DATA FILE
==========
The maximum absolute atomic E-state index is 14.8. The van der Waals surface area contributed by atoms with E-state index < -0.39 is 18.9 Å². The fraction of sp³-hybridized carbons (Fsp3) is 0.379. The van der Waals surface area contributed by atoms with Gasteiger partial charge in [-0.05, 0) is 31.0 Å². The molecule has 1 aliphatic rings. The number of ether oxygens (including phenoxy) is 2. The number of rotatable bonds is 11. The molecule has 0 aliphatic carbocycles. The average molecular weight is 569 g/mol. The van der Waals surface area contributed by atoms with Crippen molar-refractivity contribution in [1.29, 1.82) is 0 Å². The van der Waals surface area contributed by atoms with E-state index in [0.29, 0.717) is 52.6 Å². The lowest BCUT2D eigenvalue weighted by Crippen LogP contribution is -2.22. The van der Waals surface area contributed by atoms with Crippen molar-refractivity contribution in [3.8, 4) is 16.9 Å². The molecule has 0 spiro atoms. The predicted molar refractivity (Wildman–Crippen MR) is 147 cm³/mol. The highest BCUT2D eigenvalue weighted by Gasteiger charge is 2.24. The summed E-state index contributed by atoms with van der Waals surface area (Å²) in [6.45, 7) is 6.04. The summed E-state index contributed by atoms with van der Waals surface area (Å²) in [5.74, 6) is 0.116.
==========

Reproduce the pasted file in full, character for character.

The maximum absolute atomic E-state index is 14.8. The van der Waals surface area contributed by atoms with E-state index < -0.39 is 18.9 Å². The fraction of sp³-hybridized carbons (Fsp3) is 0.379. The van der Waals surface area contributed by atoms with Gasteiger partial charge in [-0.05, 0) is 31.0 Å². The molecule has 1 aliphatic rings. The number of ether oxygens (including phenoxy) is 2. The number of rotatable bonds is 11. The molecule has 0 aliphatic carbocycles. The average molecular weight is 569 g/mol. The van der Waals surface area contributed by atoms with Crippen molar-refractivity contribution in [1.29, 1.82) is 0 Å². The van der Waals surface area contributed by atoms with E-state index in [0.29, 0.717) is 52.6 Å². The lowest BCUT2D eigenvalue weighted by Crippen LogP contribution is -2.22. The van der Waals surface area contributed by atoms with Crippen molar-refractivity contribution in [3.8, 4) is 16.9 Å². The molecule has 0 spiro atoms. The predicted molar refractivity (Wildman–Crippen MR) is 147 cm³/mol. The highest BCUT2D eigenvalue weighted by Gasteiger charge is 2.24. The summed E-state index contributed by atoms with van der Waals surface area (Å²) in [6.45, 7) is 6.04. The summed E-state index contributed by atoms with van der Waals surface area (Å²) in [5.74, 6) is 0.116.